At last she heard a ‘swoosh’ sound and the tree jerked as the rakshasis sat on their favourite branch. Kumati was frightened at the sight of them but sat silently.

For a long time, they were talking and talking, with screeching laughter in between and Kumati was getting impatient. “When will they go to Swarna Dweep?” she wondered.

Suddenly she heard the word “Dweep” and sharpened her ears. The rakshasis were planning the trip.

“It’s a long time since I had Hilsa fish, I feel like having a feast of Hilsa now” said one rakshasi.

“Why not sis?” said the other. “We will go to ‘Matsya Dweep’ (fish island) now and have it. We can ride on the tree like yesterday” said the other.

Kumati was horrified. To fly all the way to pick fish! What would her son and Sumati think of her? She imagined her son Ramu and Sumati making fun of her when she returned and laughing aloud. She imagined the other villagers joining with them and laughing at Kumati.

The tree shook and took off. Kumati came back from her imagination but it was a bit too late. The tree had risen.
“Go to Swarna Dweep, go to Swarna Dweep!” Kumati yelled.

The shocked rakshasis looked down to see from where the sound was coming and were surprised to find a human being peering at them from the hollow.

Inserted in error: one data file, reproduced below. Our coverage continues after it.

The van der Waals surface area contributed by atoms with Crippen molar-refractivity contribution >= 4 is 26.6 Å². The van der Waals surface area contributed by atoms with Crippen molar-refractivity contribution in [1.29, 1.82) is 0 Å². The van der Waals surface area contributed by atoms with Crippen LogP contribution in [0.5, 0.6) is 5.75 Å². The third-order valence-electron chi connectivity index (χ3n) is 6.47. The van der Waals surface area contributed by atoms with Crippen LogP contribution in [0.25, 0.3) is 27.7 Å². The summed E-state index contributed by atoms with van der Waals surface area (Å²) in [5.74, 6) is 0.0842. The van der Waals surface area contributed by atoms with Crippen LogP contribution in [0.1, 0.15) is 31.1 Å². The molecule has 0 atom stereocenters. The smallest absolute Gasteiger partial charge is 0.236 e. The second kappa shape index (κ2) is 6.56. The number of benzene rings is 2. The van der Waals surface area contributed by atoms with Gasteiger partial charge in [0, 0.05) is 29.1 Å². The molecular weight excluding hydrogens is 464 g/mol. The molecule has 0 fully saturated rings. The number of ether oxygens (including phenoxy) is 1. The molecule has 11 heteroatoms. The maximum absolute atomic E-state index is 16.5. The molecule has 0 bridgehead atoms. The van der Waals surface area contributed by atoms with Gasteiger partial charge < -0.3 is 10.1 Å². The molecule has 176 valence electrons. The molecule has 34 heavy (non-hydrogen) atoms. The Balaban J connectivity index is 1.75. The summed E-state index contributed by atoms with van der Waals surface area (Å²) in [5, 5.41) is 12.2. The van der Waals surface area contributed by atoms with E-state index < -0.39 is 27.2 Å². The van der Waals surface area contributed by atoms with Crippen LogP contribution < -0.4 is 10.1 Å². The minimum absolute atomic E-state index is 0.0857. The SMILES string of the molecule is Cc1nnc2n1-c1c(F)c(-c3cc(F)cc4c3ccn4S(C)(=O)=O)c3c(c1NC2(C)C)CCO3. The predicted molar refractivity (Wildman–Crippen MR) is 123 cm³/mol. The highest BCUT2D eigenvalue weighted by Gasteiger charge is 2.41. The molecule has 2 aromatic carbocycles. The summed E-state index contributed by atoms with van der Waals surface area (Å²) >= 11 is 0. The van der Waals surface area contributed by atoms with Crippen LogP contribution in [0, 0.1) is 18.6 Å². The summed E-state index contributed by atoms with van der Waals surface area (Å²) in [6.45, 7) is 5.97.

“Who are you? And what business do you have to take shelter in our home?” roared one of them as she hung down from the branch upside down and brought her face near the hollow of the tree. The tree was flying at a slow pace.
A terrified Kumati started crying and put her hands on her eyes not able to face the gory rakshasi.

“Drop her down sis!” said the other rakshasi. “We will go as scheduled”.

“Yes! With pleasure!!” said the other and she jumped from the branch and held the tree like a rattle, turned it horizontally and shook it, shrieking loudly. The tree was passing Kumati’s house then.

Kumati fell down from the hollow and in few moments, she fell in the pond behind her house with a big ‘pachaak!’ Water splashed out of the pond. The pond was not so deep and it had clayey soil and so Kumati was not injured, but with great difficulty, she gathered herself and with clay and mud splashed on her she looked so comical.

Sumati was worried about her mother-in-law and could not sleep. Just as she heard the ‘pachaak’ sound at their backyard, she woke Ramu up.